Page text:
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Email Content: Poultry Industry News, Comments and more by Simon M. Shane

Video from Compassion Over Killing Purports to Show Mishandling of Broilers


Compassion Over Killing, an advocacy organization, released a video on November 16th purporting to show mistreatment of broilers on the hanging line at a Maryland plant.

It appears that there is common cause among the pro-vegan, anti-broiler industry organizations and workers’ rights groups. At issue is increasing line speed from 140 to 175 birds per minute which is strongly opposed by unions representing USDA inspectors and those advocating for workers.

The video was apparently surreptitiously recorded during summer by a temporary worker and was publicized in the Washington Post. The clandestine video obtained in a plant operated by Amick Farms in Hurlock, MD has obviously been edited to create an impression of increased speed since the hanging operations as depicted do not reflect the realities of a plant, irrespective of line speed.

In reviewing the video it is apparent that there are obvious defects in positioning of workers and regulation of bird flow onto the conveyer belt. It is possible that the video represented an unplanned surge in release of birds from the transfer module delivering birds from transport coops to the pre-hanging conveyor. This might represent defective synchronization or a failure of supervision in the hanging room.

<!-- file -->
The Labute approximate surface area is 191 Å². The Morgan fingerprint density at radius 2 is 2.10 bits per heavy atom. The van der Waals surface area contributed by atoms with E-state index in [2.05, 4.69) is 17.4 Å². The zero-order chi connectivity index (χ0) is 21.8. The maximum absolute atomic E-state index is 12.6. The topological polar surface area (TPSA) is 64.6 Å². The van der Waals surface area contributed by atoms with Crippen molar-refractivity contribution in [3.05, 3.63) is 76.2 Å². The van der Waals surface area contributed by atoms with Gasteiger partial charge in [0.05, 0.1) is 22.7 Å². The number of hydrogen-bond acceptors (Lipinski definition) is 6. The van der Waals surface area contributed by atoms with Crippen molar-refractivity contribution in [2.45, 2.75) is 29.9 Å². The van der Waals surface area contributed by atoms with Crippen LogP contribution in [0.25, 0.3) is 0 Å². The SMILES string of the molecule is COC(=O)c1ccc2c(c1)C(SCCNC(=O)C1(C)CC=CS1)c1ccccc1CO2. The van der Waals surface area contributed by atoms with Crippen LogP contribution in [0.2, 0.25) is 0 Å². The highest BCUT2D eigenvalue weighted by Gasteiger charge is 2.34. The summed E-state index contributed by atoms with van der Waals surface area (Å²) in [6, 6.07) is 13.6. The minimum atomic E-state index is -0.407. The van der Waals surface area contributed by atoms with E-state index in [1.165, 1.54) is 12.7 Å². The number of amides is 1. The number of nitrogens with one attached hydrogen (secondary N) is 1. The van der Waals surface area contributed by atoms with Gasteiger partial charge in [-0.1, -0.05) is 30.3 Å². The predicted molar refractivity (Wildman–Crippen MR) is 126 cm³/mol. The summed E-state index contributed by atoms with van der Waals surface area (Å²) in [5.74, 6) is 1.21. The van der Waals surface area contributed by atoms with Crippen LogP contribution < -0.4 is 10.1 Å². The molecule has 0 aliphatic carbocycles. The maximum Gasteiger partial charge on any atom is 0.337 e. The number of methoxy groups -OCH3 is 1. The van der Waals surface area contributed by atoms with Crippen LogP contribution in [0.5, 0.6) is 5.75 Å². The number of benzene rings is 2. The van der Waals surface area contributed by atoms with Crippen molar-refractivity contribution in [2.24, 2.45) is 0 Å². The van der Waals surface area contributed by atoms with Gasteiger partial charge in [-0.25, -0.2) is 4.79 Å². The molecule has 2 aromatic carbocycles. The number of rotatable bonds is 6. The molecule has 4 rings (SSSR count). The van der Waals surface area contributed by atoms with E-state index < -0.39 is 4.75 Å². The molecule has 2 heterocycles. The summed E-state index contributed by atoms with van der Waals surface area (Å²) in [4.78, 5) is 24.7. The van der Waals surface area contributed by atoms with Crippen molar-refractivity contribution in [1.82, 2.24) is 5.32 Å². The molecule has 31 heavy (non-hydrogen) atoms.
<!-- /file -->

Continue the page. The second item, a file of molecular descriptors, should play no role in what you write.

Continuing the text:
The video included captions implying deficiencies in operation resulting in DOAs and incompletely exsanguinated red birds, and by inference due to a higher line-speed. There was no indication of the proportion of either of these categories in relation to total volume processed. It is therefore impossible to determine whether alleged defective management in the plant or line-speed may or may not have contributed to escalation in numbers of either of the two categories above standard

In commenting on the video, Ben Harrison, President of Amick Farms stated “some of the actions in the video are clear violations of our animal welfare policies and our company values.” He added “we are taking all appropriate actions including but not limited to further training, swift disciplinary action and a more rigorous approach to ensuring compliance with our policies for the humane handling of our birds.”

Amick Farms management should ensure that a conscientious and trained supervisor is present in the hanging area, representing a critical area of operation with respect to welfare. In addition, video monitoring of the line would not only serve to manage the operation but also would be a record of whether deviations from accepted practice actually occurred.

According to a spokesperson for the USDA, the allegations are under investigation.

Copyright 2019 Simon M. Shane